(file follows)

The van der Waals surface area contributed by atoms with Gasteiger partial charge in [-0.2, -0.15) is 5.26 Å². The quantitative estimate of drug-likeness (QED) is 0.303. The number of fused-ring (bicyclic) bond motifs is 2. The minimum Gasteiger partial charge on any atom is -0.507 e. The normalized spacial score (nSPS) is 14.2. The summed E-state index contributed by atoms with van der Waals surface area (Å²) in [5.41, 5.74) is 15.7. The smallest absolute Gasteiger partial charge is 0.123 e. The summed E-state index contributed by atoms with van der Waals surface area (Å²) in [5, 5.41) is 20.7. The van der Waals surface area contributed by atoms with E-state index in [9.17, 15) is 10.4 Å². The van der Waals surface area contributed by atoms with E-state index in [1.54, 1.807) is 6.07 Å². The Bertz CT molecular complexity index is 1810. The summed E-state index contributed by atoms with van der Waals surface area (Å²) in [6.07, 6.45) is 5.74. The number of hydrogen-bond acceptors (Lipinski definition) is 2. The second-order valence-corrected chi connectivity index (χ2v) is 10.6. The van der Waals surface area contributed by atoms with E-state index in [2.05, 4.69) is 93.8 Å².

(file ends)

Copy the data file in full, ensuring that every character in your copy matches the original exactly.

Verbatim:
The van der Waals surface area contributed by atoms with Gasteiger partial charge in [-0.2, -0.15) is 5.26 Å². The quantitative estimate of drug-likeness (QED) is 0.303. The number of fused-ring (bicyclic) bond motifs is 2. The minimum Gasteiger partial charge on any atom is -0.507 e. The normalized spacial score (nSPS) is 14.2. The summed E-state index contributed by atoms with van der Waals surface area (Å²) in [5.41, 5.74) is 15.7. The smallest absolute Gasteiger partial charge is 0.123 e. The summed E-state index contributed by atoms with van der Waals surface area (Å²) in [5, 5.41) is 20.7. The van der Waals surface area contributed by atoms with E-state index in [9.17, 15) is 10.4 Å². The van der Waals surface area contributed by atoms with E-state index in [1.54, 1.807) is 6.07 Å². The Bertz CT molecular complexity index is 1810. The summed E-state index contributed by atoms with van der Waals surface area (Å²) in [6.07, 6.45) is 5.74. The number of hydrogen-bond acceptors (Lipinski definition) is 2. The second-order valence-corrected chi connectivity index (χ2v) is 10.6. The van der Waals surface area contributed by atoms with E-state index in [2.05, 4.69) is 93.8 Å².